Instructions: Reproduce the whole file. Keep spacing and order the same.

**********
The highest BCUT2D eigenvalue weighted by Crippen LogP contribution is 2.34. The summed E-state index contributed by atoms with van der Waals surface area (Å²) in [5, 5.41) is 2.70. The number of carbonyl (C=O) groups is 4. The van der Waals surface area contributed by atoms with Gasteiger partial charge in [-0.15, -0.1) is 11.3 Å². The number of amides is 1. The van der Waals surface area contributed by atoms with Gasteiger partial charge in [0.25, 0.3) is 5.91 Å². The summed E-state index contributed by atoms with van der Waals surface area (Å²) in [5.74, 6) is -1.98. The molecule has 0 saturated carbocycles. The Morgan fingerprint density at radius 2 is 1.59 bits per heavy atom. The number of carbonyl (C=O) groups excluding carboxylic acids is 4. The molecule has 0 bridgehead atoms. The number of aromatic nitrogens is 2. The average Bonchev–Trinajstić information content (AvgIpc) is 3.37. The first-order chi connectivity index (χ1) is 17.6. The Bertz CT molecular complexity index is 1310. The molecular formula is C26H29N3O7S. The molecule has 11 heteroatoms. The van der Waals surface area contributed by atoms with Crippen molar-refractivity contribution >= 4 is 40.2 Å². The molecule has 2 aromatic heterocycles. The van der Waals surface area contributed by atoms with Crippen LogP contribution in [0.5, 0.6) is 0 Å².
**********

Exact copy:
The highest BCUT2D eigenvalue weighted by Crippen LogP contribution is 2.34. The summed E-state index contributed by atoms with van der Waals surface area (Å²) in [5, 5.41) is 2.70. The number of carbonyl (C=O) groups is 4. The van der Waals surface area contributed by atoms with Gasteiger partial charge in [-0.15, -0.1) is 11.3 Å². The number of amides is 1. The van der Waals surface area contributed by atoms with Gasteiger partial charge in [0.25, 0.3) is 5.91 Å². The summed E-state index contributed by atoms with van der Waals surface area (Å²) in [5.74, 6) is -1.98. The molecule has 0 saturated carbocycles. The Morgan fingerprint density at radius 2 is 1.59 bits per heavy atom. The number of carbonyl (C=O) groups excluding carboxylic acids is 4. The molecule has 0 bridgehead atoms. The number of aromatic nitrogens is 2. The average Bonchev–Trinajstić information content (AvgIpc) is 3.37. The first-order chi connectivity index (χ1) is 17.6. The Bertz CT molecular complexity index is 1310. The molecular formula is C26H29N3O7S. The molecule has 11 heteroatoms. The van der Waals surface area contributed by atoms with Crippen molar-refractivity contribution >= 4 is 40.2 Å². The molecule has 2 aromatic heterocycles. The van der Waals surface area contributed by atoms with Crippen LogP contribution in [0.5, 0.6) is 0 Å².